1.) Somebody had an arm around her like this [demonstrating a chokehold], which she then had to struggle with in order to be able to breathe, and it was in the course of that struggle that the fingernails—the artificial fingernails broke off. Now as you can see from my arm, if I were wearing a shirt, a long-sleeved shirt or a Jacket of some sort, even if there were enough force used to press down, to break my skin through the clothing, there might not be any way that anything from my arm could get on to those fingernails.
2.) This was a struggle, wherein she was struggling just to be able to breathe.
3.) My reading of the report of the emergency room nurse would indicate that some type of sexual assault did in fact take place.
[The report was first printed the day after this statement was made.]
4.) Obviously there were some things that we hoped we would have in terms of evidence that we ended up not having.
On Conspiracy Theories
1.) They’ve come out really strong with the idea they would either scare me or the [accuser] away. That’s never worked for me, which they should know by now, and it didn’t work for her, either. And so here we are.
2.) If this is all a hoax that was . . . designed to get the lacrosse team . . . what other major lacrosse program is behind that hoax? The presumed motivation would be to end the season of the Duke lacrosse team, and that’s obviously been accomplished. Seriously, when you think about it, who would be motivated to do a hoax like that? What possible reason would somebody have to do that?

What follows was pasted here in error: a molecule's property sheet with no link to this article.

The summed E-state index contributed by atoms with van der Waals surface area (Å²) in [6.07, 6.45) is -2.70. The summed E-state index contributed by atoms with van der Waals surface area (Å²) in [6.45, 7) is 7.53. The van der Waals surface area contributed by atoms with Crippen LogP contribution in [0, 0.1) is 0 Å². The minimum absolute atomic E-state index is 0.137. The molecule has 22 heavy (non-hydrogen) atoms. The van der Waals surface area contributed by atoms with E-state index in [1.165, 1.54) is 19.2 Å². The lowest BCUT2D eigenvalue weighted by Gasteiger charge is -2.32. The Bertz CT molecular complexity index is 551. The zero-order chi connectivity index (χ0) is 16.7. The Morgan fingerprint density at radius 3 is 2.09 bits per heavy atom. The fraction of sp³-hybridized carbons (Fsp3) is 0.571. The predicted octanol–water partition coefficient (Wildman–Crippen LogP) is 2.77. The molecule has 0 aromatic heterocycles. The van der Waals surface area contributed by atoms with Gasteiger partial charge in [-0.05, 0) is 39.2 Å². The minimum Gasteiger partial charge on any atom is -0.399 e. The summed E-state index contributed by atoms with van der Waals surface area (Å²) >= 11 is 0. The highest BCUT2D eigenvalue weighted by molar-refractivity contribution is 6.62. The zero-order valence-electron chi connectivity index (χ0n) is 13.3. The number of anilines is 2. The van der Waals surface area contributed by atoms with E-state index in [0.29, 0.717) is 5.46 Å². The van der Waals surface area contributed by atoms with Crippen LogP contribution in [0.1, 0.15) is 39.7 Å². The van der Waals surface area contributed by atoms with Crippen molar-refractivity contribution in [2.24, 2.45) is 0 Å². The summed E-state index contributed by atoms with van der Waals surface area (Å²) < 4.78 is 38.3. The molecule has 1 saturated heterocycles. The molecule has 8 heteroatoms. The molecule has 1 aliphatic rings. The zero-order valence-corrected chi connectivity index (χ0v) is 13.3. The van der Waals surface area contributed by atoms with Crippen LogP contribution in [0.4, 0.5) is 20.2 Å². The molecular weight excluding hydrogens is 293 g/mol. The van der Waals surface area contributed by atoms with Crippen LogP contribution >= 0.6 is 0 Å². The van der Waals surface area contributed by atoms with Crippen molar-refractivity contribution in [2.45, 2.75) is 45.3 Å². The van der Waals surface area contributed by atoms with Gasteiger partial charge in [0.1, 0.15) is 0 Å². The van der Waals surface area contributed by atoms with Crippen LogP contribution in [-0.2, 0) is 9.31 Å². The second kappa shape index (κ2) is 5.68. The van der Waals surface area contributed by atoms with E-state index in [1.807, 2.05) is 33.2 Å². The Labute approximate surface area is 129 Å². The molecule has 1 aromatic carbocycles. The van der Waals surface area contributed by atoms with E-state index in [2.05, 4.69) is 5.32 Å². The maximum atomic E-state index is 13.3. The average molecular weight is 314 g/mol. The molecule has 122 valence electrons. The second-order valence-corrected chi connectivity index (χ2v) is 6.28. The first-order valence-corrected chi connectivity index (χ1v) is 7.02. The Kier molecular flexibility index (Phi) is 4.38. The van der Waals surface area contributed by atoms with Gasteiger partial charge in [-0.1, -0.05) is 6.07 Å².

On His Personal Trials and Tribulations
1.) I think what I have learned, basically, is that if you cooperate with the media out of a sense of duty to public truth, you make yourself a victim.
2.) There have been people who have sought to paint me as some kind of evil figure in
3.) I have seen quite a bit of media speculation (and it is even worse on the blogs) that either starts from a faulty premise or builds to a demonstrably false conclusion. That is not my fault (although some of [Susannah Meadows’] colleagues have acted as if it were).
4.) Since it is apparent that many of you [on the Animal Control Board] do not have confidence in me, I intend to reassess the position of my office with respect to representation on the board and to inform you of my decision about whether we will continue to participate within the next two weeks.
On His Mastery of Ironic Statements
1.) Under my leadership, the District Attorney’s office is an institution of unquestioned integrity.
2.) We’re not going to arrest anybody without evidence that the person committed a crime, and we’re not going to indict somebody for a crime that we don’t believe we can prove just to make somebody happy.
3.) A prosecutor should never be a bully, never take unfair advantage of his authority, never demean a person based on his situation. To deny dignity is to deny justice.
4.) The shortsighted prosecutor concerns himself only with victory in the courtroom and is willing to take whatever advantage he can, no matter the consequence.
On Today's Outcome
I must win on November 7.
The emphasis was in the original statement.
Hat tip: N.K.